TagedP cid-catalyzed transesterification and heterogeneous alkali-cataa lyzed transesterification. Heterogeneous transesterification has some advantages over homogeneous transesterification. It is easy to separate the product from catalyst. The catalyst is reusable and there is no occurrence of saponification. Heterogeneous catalysts are also more environmentally friendly than homogeneous catalysts and can be used in batch or continuous-flow reactors [25,26]. TagedP2.2.1. Heterogeneous acid-catalyzed transesterification TagedPHeterogeneous acid-catalyzed transesterification has a lower activity. Nonetheless, this method has been applied in industrial processes because of its ability to catalyze esterification and transesterification processes simultaneously, low toxicity, less corrosiveness than homogeneous acid catalysts, insensitivity to the FFA content, elimination of the washing step of biodiesel, presence of a variety of acid sites with different Bronsted or Lewis acid strengths, easy

Fig. 5. Reaction mechanism for homogeneous alkali-catalyzed transesterification of triglyceride.

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TagedPseparation of the catalyst from the reaction medium, low product contaminant, and easy regeneration and recycling of the catalyst [15,27,28]. However, slow reaction rates and the occurrence of undesirable side reactions are some of its drawbacks. TagedPAcid catalysts utilized include zirconium dioxide (ZrO2), tin dioxide (SnO2), titanium dioxide (TiO2), zeolites, and sulfonic ionexchange resins including Amberlyst-15, Amberlyst-35, and NafionNR50. Among them, Nafion-NR50 exhibited a high selectivity for production of biodiesel and glycerol because of its acid strength [29]. The limitation is its high cost and lower activity compared to liquid acid catalysts [30]. TagedPZrO2 was used as heterogeneous acid catalyst due to its strong surface acidity. This catalyst is commonly used after impregnation in an acidic solution such as H2SO4 to form sulfated zirconia, SO42¡ZrO2 [31] or together with alumina (Al2O3) to form ZrO2Al2O3 or even with tungsten trioxide (WO3). The activity is different with or without impregnation. It was reported that when ZrO2 was used after impregnating with H2SO4, the yield of biodiesel from palm kernel oil and crude coconut oil was as high as 90.3% and 86.3%, respectively. Without impregnation, however, the yields drop to 64.5% and 49.3%, respectively [27]. Thus, modification of the metal oxide surface acidity was deduced as the key to obtaining high yields. Further, Jacobson et al. [14] demonstrated that combination of this catalyst with alumina and tungsten trioxide (ZrO2Al2O3WO3) could enhance its mechanical strength and acidity. TagedPFig. 6 shows a proposed reaction mechanism of SiO2/ZrO2-catalyzed transesterification using methanol. Initially, a carbonyl oxygen from triglyceride attacks zirconium to produce a reaction intermediate. The intermediate is then attacked by methanol, forming a new C O bond. The rearrangement in the intermediate produces biodiesel and regenerates the catalyst.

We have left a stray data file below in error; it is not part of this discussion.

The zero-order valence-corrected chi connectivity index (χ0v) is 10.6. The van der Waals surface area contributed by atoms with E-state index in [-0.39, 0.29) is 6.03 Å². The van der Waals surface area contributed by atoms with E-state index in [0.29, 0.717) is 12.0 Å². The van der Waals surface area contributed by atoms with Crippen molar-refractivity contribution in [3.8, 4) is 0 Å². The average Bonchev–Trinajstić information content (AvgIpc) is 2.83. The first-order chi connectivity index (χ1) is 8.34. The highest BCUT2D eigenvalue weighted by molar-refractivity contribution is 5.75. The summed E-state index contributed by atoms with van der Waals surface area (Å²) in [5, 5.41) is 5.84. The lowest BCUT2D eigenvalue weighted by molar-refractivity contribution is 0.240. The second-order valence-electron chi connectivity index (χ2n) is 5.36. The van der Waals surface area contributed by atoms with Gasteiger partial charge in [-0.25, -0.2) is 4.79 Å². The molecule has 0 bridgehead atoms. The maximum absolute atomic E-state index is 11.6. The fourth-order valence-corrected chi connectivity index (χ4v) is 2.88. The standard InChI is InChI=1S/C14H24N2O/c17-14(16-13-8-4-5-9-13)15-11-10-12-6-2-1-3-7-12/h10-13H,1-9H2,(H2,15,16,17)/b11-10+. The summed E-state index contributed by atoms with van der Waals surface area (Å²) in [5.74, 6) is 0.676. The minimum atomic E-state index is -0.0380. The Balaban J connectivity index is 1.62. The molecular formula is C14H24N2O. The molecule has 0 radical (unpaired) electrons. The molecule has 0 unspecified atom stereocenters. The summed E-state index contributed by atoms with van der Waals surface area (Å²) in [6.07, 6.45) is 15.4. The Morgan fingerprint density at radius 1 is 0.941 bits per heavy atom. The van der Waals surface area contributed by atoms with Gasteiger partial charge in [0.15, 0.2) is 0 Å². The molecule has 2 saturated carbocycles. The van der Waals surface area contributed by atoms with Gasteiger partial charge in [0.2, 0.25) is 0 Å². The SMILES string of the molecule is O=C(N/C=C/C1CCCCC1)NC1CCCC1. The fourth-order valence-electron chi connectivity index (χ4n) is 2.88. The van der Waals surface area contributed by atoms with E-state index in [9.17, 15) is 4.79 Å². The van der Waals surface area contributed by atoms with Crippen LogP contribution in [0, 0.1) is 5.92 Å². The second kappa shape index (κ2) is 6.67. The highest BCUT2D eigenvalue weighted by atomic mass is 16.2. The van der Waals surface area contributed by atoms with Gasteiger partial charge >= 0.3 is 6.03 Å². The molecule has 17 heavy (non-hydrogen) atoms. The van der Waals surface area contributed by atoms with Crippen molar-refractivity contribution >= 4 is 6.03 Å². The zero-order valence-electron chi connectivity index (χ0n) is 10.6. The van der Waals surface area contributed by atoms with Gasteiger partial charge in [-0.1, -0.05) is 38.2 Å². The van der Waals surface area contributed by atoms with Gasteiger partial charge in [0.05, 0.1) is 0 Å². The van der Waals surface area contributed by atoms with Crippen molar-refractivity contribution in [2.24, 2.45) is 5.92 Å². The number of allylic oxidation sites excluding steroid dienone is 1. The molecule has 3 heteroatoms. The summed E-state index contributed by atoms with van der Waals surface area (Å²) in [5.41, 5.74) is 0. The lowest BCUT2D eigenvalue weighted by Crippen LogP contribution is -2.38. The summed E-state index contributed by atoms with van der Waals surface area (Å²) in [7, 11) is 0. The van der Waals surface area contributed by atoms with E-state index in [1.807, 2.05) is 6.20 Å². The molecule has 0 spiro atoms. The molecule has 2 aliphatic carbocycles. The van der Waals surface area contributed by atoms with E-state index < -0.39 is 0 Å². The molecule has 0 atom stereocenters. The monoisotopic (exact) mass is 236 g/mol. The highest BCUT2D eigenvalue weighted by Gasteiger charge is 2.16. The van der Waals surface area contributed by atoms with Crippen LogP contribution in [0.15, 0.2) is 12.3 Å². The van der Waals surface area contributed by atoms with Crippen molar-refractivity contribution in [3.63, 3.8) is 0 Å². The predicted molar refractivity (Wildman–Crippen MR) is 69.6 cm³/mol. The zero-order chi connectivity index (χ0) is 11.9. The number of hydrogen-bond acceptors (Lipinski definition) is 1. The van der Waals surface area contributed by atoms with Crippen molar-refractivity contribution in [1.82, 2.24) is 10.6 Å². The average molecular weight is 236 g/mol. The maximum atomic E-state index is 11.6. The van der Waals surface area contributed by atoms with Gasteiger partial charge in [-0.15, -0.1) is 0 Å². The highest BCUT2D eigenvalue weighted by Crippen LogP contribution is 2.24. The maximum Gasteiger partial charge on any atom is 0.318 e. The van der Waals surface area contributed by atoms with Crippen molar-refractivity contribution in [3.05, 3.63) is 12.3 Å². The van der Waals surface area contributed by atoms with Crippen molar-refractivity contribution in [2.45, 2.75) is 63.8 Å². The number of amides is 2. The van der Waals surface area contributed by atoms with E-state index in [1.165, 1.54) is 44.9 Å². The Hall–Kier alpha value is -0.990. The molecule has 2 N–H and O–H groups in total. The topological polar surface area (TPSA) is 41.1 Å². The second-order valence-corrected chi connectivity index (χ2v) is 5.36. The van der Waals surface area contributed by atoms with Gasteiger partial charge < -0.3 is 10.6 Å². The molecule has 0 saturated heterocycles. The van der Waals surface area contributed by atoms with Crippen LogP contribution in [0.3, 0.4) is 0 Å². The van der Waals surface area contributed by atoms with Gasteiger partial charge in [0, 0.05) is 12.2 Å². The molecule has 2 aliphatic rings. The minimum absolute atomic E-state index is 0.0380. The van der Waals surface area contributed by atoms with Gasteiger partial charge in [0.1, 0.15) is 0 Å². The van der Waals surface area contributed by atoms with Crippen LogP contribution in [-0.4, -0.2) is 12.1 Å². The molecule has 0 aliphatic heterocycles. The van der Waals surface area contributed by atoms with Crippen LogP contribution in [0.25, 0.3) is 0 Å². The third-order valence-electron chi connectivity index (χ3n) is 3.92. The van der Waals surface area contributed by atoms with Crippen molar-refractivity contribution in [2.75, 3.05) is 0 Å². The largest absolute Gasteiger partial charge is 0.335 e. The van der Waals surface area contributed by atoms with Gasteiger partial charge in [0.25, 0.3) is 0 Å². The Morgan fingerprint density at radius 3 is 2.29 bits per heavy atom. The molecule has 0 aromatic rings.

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TagedPSnO2 also has been used as a heterogeneous acid catalyst for biodiesel production. Studies are limited because of complications in catalyst preparation [32,33]. Similarly to ZrO2, SnO2 is impregnated also with a strong acid such as H2SO4 to form SO42¡SnO2. Furuta et al. [34] deduced that the acid strength of SO42¡SnO2 is higher than that of SO42¡ZrO2. Thus, for the esterification of n-octanoic acid with methanol below 150 °C, it was observed that SO42¡SnO2 has a better activity than SO42¡ZrO2. TagedPAnother heterogeneous acid catalyst used for biodiesel production is TiO2. Even though studies regarding utilization of this catalyst for biodiesel production are few, this metal oxide catalyst has attractive acidic properties. Chen et al. [35] reported that biodiesel yields from transesterification of cotton oil in SO42¡/TiO2 and SO42¡/ZrO2 was proportional to the specific surface area of the catalyst and biodiesel yields of 90% and 85% were obtained with SO42¡TiO2 at a specific surface area of 99.5 m2/g and SO42¡ZrO2 at 91.5 m2/g, respectively. Shortcomings of this catalyst include the use of fairly severe reaction conditions (high reaction temperature of 230 °C). de Almaeda et al. [36] found that a fatty acid methyl ester (FAME) yield of 40% was obtained after transesterification for 1 h at 120 °C using SO42¡TiO2. In another study, Peng et al. [37] found that the activity of SO42¡TiO2 catalyst could be enhanced by introducing a secondary metal oxide, SiO2 to generate SO42¡TiO2SiO2, which led to an increase in the specific surface area 258 m2/g. Optimum yield of biodiesel (90%) was achieved at 200 °C, with catalyst loading of 3 wt%, oil-to-methanol molar ratio of 1:9, and 3 h reaction time. TagedPZeolites have also been used as heterogeneous acid catalysts. The advantages of zeolites are that the catalysts can be obtained from natural sources; they are inexpensive; and their acid strength can be controlled by modifying the aluminosilicate framework. However, such catalysts have a low activity for transesterification due to steric hindrance that limits the diffusion of triglycerides into the